County News Archive

Join us at this kickoff event to learn about the new Michigan Manure Hauler Certification Program!

Kickoff Event Details:

  • Free Event
  • Tuesday, March 31
  • 9 a.m. – 1 p.m.
  • Located at AgroLiquid - 3055 M-21 St. Johns, MI 48879
  • Refreshments and lunch provided
  • In addition to information about the certification program, educational and regulatory updates will be included.
  • This event serves as an opportunity to learn about the new program. Training and certification is not completed at this event.

About the Michigan Manure Hauler Certification Program:

The Michigan Manure Hauler Certification Program is a voluntary training and certification designed for anyone who hauls and applies manure. Kickoff participants will learn about the details of the new certification program which has the following goals:

  • Prevent manure application problems.
  • Increase nutrient management plan implementation.
  • Demonstrate responsible manure application.
  • Increase the base level of manure management knowledge of all employees.


Kickoff Event Contact:

Tess Van Gorder, Michigan Farm Bureau (517) 323-6711 or [email protected]

Learn more about the new Michigan Manure Hauler Certification Program

Join us at the Hastings Public Library for Family Science Night.  We will be hosting a station on crop science.
Michigan Farm News Media

It’s official. President Trump formally signed the United States-Mexico-Canada Agreement (USMCA) Wednesday, marking the final step here in the U.S. on a three-way trade deal he called a “colossal victory” for farmers.

Attention now turns to Canadian lawmakers who are expected to begin the USMCA ratification process as a replacement to the 25-year-old North American Free Trade Agreement, within the next few months, according to reports.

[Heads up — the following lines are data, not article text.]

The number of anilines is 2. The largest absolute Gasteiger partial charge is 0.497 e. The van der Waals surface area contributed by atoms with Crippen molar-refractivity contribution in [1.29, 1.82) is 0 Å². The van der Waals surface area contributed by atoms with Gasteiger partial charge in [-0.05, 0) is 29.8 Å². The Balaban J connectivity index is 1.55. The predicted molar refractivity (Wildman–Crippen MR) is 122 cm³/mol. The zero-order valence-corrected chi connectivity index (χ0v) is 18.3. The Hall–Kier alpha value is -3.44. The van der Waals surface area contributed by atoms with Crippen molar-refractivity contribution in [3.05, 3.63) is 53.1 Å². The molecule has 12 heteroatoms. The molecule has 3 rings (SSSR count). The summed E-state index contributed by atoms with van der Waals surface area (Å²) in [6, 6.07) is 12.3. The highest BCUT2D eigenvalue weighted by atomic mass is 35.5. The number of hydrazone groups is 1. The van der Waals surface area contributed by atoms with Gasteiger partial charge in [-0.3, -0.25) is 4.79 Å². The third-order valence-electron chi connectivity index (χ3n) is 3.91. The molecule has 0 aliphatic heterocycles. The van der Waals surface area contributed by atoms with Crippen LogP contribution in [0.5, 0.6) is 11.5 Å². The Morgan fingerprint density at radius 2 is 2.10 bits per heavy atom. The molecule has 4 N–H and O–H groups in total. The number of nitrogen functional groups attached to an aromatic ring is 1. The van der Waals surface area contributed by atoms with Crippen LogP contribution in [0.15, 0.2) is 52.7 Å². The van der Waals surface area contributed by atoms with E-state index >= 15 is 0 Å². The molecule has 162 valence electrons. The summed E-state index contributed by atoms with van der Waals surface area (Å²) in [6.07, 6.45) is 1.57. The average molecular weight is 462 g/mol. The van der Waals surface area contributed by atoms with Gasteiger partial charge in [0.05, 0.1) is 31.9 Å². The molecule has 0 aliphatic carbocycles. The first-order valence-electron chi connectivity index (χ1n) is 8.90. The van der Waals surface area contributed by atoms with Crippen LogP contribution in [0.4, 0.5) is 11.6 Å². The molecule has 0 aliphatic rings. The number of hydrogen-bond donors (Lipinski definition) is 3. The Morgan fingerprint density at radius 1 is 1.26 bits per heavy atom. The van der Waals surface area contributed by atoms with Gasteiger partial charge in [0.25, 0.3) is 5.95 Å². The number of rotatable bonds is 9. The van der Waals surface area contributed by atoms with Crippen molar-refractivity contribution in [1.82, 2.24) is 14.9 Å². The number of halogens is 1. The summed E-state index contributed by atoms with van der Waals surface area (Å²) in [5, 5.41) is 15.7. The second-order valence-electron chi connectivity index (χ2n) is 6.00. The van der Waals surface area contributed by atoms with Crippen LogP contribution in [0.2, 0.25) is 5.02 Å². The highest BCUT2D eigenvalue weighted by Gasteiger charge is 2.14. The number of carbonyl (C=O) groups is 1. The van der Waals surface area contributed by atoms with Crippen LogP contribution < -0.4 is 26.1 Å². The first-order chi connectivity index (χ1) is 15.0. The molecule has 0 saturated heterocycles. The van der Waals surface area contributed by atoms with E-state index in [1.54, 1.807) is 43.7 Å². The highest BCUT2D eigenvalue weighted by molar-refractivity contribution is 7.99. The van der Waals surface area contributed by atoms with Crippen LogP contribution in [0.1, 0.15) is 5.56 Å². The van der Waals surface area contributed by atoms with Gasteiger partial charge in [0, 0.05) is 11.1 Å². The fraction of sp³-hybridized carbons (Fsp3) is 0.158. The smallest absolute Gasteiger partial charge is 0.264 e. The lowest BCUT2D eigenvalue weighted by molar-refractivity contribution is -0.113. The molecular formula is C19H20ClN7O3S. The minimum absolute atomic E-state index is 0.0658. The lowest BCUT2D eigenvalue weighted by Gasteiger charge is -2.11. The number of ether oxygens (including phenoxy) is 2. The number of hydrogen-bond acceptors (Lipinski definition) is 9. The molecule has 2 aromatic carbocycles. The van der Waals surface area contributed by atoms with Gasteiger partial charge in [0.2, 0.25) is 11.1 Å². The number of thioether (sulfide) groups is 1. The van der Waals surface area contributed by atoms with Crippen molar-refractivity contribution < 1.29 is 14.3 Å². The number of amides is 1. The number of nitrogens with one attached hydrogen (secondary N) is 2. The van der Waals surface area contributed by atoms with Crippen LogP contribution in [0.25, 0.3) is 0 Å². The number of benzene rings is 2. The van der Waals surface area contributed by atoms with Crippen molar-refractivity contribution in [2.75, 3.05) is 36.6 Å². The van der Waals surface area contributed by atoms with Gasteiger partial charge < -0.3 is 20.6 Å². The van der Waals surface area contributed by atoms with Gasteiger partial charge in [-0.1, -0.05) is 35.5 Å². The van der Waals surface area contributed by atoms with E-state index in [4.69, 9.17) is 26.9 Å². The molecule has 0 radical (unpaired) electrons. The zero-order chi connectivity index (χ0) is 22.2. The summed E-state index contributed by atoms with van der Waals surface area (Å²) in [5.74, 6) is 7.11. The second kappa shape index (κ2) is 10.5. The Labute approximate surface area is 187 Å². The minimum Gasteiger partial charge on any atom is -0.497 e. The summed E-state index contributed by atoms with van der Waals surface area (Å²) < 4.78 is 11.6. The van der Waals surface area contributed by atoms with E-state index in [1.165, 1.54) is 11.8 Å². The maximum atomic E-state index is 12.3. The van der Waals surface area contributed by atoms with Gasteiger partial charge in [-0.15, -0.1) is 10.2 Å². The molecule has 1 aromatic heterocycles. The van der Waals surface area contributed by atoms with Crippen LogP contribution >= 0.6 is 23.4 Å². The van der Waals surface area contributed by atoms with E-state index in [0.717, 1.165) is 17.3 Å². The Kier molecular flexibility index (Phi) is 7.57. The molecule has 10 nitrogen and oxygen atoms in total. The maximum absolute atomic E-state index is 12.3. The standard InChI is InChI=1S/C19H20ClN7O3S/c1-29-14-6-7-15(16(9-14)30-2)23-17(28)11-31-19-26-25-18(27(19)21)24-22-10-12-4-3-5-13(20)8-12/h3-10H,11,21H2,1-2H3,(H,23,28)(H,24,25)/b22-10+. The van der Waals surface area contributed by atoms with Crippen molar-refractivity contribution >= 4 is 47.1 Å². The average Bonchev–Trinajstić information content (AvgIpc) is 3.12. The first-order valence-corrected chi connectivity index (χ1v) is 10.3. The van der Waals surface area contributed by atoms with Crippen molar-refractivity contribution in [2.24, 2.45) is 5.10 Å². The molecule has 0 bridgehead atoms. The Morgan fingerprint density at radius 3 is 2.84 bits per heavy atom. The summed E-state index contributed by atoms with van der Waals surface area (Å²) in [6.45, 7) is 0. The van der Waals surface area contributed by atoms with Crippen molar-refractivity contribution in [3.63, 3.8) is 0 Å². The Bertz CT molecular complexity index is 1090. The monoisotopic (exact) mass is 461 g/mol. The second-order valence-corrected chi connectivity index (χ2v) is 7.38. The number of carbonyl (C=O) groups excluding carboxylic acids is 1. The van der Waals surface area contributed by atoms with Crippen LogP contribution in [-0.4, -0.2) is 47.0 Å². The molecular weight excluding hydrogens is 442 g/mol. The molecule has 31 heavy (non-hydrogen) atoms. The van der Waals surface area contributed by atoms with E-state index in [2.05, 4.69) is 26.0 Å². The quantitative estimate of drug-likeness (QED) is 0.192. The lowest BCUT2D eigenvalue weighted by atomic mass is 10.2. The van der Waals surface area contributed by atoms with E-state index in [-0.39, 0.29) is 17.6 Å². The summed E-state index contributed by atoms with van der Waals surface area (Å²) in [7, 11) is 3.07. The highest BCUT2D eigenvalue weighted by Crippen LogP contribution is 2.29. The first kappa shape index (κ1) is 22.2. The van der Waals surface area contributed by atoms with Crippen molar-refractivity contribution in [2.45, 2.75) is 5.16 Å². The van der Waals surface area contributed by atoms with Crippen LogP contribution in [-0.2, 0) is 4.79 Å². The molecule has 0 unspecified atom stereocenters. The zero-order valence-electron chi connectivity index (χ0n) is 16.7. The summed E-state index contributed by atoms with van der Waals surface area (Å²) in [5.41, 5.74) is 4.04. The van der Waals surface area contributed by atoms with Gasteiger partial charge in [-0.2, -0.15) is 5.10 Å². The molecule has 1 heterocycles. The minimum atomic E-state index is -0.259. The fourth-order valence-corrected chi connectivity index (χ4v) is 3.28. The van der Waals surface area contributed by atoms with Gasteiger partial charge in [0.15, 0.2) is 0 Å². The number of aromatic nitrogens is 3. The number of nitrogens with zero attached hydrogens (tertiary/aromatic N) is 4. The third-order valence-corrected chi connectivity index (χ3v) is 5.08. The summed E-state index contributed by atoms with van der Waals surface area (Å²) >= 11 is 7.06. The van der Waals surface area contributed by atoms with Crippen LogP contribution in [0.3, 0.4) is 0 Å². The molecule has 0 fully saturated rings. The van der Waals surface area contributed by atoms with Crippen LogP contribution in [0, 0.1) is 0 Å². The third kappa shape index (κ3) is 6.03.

Mexico’s Senate approved the trade deal in June 2019. Once approved by Canada, the agreement would take effect in 90 days.

Under terms of the new trade deal, U.S. agricultural exports are expected to increase by $2 billion and result in an overall increase of $65 billion in gross domestic product (GDP).

According to Michigan Farm Bureau’s National Legislative Counsel John Kran, USMCA, once ratified by Canada, will be good news for Michigan agriculture, particularly the state’s troubled dairy economy plagued with below cost of production prices over the last five years.

“This agreement will resolve a number of long-standing concerns and trade disputes, including the elimination of Canada’s controversial Class-7 for dairy products that allowed surplus milk from that country being dumped into U.S. markets, far below our domestic cost of production,” Kran said. “It also includes updated provisions for advancements in technology, such as bio-technology standards, for the first-time ever.”

Figures from the Michigan Department of Agriculture and Rural Development indicate $1.1 billion worth of exports already come from agriculture, with $902 million going to Canada and $174 million to Mexico.

Today’s signing increases “optimism” for all American farmers, said American Farm Bureau Federation President Zippy Duvall.